A total of 72 positive COVID-19 cases were reported during the pre-Games period ©Getty Images

The International Olympic Committee (IOC) has reported 72 positive COVID-19 tests in China during the pre-Games period from January 4 to 22.

The organisation said 2,586 tests were conducted at Beijing Capital International Airport during the period, resulting in 39 confirmed cases.

The remaining 33 cases were detected from 336,421 tests carried out in the closed-loop system, which will separate Games participants from the Chinese population.

Individuals who have tested positive have been isolated and close contacts identified, according to the IOC.

The organisation said the process shows the system outlined in playbooks for Beijing 2022 is working.

Those receiving a positive result from airport testing followed by a negative confirmation test will be required to receive another negative result from an additional test prior to entering the closed loop.

The measure has been established in order to avoid people being released with a false negative from the confirmatory test.

Athletes and Games participants who test positive and are asymptomatic will be discharged from isolation once they have two consecutive negative polymerase chain reaction (PCR) test results 24 hours apart.

Individuals can have cases reviewed by the IOC’s Medical Expert Panel, which could involve cases of persistent positive results and non-infectious Games participants.

All Games participants are subject to daily PCR tests in China.

Maintaining separation from the closed loop and general population is viewed as key ©Getty Images
Maintaining separation from the closed loop and general population is viewed as key ©Getty Images

"The testing in Beijing is robust and is reliable," said Dr Brian McCloskey, chair of the Beijing 2022 Medical Expert Panel.

"It is the same type of PCR test that is used the world over.

"For the Games, the test is set at a very sensitive level because what we want to achieve is not to get Omicron into the closed-loop system.

"Extra reagents and different gene targets have been brought in to ensure that, although we set it very sensitively, we can increase the specificity to exclude false positives."

The IOC has highlighted pre-departure, airport and closed-loop testing, with multiple stages seen as key to reducing the chance of people incubating the virus entering the loop.

Close to 100 per cent of residents at the Athletes' Village are expected to be vaccinated against COVID-19, with unvaccinated participants having been required to spend 21 days in quarantine before entering the closed loop unless they are under the age of 18.

McCloskey said organisers were confident in the capacity to complete the daily tests, as well as potential surge capacity if required.

He added that there would be flexibility to test athletes urgently, such as in cases where they would be competing in the near future.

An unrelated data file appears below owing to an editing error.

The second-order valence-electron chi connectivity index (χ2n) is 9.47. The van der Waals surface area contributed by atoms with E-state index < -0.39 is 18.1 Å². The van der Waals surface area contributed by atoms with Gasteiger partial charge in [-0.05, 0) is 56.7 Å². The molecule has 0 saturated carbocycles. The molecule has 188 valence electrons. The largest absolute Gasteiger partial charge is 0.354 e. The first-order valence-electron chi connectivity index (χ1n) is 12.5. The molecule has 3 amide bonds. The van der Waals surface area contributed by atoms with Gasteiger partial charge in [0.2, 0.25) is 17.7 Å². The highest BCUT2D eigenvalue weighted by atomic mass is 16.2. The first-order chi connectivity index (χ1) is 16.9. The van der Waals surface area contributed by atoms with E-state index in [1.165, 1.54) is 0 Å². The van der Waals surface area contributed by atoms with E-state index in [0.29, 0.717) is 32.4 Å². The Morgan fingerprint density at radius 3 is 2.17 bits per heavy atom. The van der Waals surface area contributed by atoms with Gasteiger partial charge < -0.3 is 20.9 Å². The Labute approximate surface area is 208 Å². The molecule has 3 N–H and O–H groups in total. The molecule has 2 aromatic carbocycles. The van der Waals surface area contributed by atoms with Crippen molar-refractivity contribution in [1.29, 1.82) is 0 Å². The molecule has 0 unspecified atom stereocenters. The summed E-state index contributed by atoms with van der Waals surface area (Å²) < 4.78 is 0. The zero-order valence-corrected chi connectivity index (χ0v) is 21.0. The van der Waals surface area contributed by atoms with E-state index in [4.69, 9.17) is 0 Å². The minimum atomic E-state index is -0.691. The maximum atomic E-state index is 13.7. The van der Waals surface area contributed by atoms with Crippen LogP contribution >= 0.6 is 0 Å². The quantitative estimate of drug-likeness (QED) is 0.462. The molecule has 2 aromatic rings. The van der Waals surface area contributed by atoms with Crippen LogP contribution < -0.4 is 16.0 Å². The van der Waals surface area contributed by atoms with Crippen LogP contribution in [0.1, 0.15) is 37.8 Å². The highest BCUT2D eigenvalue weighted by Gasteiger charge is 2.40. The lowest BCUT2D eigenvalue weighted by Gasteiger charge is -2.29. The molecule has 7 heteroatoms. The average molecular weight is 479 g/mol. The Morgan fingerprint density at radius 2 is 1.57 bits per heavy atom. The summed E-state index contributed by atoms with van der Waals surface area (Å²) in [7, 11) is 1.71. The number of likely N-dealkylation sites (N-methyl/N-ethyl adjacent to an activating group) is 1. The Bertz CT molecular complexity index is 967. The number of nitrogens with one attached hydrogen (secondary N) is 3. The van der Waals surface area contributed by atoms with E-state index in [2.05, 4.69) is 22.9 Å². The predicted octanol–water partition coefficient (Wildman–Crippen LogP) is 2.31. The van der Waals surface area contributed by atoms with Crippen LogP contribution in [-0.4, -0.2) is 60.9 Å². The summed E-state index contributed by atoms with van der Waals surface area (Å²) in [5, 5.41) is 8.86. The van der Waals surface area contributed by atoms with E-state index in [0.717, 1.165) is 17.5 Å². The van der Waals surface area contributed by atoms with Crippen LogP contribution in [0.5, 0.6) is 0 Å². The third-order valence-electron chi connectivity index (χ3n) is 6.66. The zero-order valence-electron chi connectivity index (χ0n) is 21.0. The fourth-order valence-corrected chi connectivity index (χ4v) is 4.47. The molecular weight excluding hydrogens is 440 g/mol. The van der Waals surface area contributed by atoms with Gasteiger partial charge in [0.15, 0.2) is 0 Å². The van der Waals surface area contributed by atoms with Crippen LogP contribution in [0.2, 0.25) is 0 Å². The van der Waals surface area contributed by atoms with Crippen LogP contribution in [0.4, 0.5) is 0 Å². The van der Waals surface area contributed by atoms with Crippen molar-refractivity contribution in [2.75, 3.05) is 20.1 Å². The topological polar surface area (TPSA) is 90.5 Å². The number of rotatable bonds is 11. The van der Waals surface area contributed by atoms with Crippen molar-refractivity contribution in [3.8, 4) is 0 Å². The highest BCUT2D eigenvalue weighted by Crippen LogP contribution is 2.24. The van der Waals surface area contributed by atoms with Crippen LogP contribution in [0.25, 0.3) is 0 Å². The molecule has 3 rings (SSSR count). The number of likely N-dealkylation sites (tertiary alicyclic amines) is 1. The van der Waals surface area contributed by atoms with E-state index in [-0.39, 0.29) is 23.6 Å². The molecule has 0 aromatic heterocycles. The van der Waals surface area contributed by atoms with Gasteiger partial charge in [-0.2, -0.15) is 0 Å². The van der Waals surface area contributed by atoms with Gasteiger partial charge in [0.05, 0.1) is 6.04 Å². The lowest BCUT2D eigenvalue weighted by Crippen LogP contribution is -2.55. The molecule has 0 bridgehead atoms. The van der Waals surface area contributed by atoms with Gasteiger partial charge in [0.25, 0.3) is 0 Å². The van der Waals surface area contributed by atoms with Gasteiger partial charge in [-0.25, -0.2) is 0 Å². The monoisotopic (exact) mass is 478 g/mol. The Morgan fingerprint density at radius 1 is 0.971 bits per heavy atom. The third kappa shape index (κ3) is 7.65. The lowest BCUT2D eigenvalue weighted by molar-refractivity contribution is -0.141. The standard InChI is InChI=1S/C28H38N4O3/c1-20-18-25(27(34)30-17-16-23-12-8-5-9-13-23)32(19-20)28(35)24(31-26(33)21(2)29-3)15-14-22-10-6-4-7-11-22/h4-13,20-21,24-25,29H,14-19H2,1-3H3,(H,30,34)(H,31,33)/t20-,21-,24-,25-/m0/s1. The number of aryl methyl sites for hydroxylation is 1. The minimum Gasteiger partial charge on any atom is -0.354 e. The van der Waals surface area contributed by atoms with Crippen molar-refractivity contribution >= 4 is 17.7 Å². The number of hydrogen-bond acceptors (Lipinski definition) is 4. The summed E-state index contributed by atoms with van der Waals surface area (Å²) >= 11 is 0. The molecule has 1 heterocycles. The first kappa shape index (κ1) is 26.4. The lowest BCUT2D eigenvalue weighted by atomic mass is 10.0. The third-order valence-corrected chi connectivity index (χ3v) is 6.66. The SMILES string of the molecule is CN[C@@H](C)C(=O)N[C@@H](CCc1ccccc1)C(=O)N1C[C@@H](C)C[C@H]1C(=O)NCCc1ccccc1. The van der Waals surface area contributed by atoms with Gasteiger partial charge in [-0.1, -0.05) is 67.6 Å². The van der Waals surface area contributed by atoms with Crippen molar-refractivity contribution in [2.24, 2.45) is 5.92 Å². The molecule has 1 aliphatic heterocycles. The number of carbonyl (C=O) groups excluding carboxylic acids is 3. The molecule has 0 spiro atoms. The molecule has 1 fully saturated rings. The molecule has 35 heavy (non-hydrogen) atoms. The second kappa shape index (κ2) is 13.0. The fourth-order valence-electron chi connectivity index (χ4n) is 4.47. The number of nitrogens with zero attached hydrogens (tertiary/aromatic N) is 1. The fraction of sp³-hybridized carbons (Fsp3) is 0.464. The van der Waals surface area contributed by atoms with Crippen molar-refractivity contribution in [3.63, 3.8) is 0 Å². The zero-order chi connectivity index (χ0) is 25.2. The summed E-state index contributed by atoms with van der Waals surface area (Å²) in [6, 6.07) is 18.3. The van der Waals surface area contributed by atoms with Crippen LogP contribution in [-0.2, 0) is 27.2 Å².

The Medical Expert Panel will also be required to judge cases where individuals may continue to test positive, but are not infectious.

"We will be as accurate as possible to ensure we do not let COVID into the closed-loop system, but at the same time not get people excluded who are not really infectious," McCloskey said.

China has increased its COVID-19 countermeasures as it prepares to host the Winter Olympics and Paralympics ©Getty Images
China has increased its COVID-19 countermeasures as it prepares to host the Winter Olympics and Paralympics ©Getty Images

"Anyone can submit their data to the Medical Expert Panel and we will form a judgement: Is it safe to let this person out, is this a case of persistent positive after recovery or is it a case of reinfection?

"We can look up the history of the test done before, we can look at the Ct [cycle threshold] values to see if they are changing, if they are they going up.

"We can look at vaccination history.

"We can look at all that data and assess: Can we let them into the Village or do we let them into the Village, but under different restrictions to try and minimise the risk?

"The priority has to be to keep the Games safe."

Organisers have had to face the added complication caused by the emergence of the Omicorn variant of COVID-19, which is considered to be far more transmissible.

Games participants have been urged to follow public health measures such as social distancing to help avoid the spread of the virus.

The Games are largely expected to take place without spectators, with McCloskey suggesting any decision taken by Beijing 2022 on allowing members of the public to attend would rest on whether organisers can keep the closed loop separate from the general population.

The Winter Olympics in the Chinese capital are due to run from February 4 to 20, with the Paralympics scheduled to follow between March 4 and 13.